Having said that, the everyday wear patterns are unusual in their own right and the book is certainly attractive for someone who wants to add some unique items to their wardrobe. Details about stitches are given and I think any fairly experienced knitter could easily follow the patterns.

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review 2018-01-12 14:39
Julie and Julia: My Year of Cooking Dangerously - Julie Powell

I wanted to like this so bad. It has been staring at me from the TBR pile for far too long for me to be ok with not especially liking it. I found myself bored at anecdote after anecdote with little to no connection whatsoever to the cooking challenge. I liked reading some of the responses her blog received, but I would really have liked to read some of the blog posts themselves! After all, the blog is a big part of the Project. I did enjoy Powell's witticisms and her humorous outlook on her whole situation. But ultimately, I had to force myself to finish it.

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review 2018-01-05 14:12
Wants to tell too many stories.
The Cooking Gene: A Journey Through Afri... The Cooking Gene: A Journey Through African American Culinary History in the Old South - Michael W. Twitty

This was on my "must-read" list ever since I heard the promotional marketing well before it was released. Thought it would be a great read about the history of the American South through the lens of food. From slavery to Jim Crow as well as a look at the culture and how the food in this region is different from other places in the US. I had never heard of author Twitter but found his story very intriguing. Waited and waited for the library and finally, I had it. From tobacco (which is not a food but whatever) to sugar to and more it sounded like it could be in the vein of 'Soul Food' by Adrian Miller.

 

Alas, this book is not that. The marketing and synopsis also wasn't correct. It's really less about the food but Twitty's search for his family history and what he could find. From DNA to genealogy to family lore passed down from generation to generation. Yes, food is important and food plays a big role in his life. But it's really not a "journey through African American culinary history in the Old South" as the cover purports. It's really Twitty's story and family history with how food has played a role in it or what particular foods have a place in his life and why.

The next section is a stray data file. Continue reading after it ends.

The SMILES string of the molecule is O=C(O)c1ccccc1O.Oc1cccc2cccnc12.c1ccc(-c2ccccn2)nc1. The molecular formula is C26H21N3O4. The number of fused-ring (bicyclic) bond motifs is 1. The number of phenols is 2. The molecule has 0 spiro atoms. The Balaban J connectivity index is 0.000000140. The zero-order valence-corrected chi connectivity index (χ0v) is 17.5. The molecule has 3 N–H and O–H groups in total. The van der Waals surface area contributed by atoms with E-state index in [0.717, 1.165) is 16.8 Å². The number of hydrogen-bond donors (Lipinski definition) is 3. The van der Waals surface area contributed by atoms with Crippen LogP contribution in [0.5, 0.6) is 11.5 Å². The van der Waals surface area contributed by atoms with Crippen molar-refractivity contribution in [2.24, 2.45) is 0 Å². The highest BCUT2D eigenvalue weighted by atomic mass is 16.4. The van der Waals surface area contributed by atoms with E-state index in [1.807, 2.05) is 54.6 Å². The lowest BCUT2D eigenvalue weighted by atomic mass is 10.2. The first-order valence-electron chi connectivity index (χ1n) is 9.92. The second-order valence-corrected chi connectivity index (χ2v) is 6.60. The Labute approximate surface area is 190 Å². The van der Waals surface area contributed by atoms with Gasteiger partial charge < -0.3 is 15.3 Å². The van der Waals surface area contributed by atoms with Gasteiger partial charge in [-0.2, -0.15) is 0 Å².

Overall, I think the book is a mess. It's interesting at first and sometimes Twitter has some really beautiful writing and or insightful things to say that I had not thought of (I'm not familiar or interested in tracing my family's genealogy or taking those DNA tests so this was interesting). But it gets lost by too many tracts, too many storylines, too many names of ancestors and/or family members. I do understand that there is a fascinating story to be told with a rich history behind it. But I was expecting a *culinary* history as the cover says and what the marketing said it would cover.

 

Still, I think there is tons of value for the book and Twitty sounds like an interesting guy. But as noted by other people, more resources would have been helpful: maps, maybe a family tree that highlights who he'd be talking about in a particular chapter (there's one at the beginning of the book but I didn't want to keep flipping back and forth), a glossary or index, etc. More recipes (there are some but they are scattered so you'll be disappointed if you think this resembles a cookbook in any way) would have been nice. 

 

I'm glad I waited for the library to purchase it for their collection and didn't buy it. It could be a good pick or gift for the right person but ultimately this fell short of my expectations/had misleading marketing. Would recommend perusing at the library/bookstore before deciding if this is a book you want to purchase or wait for it at the bargain bin.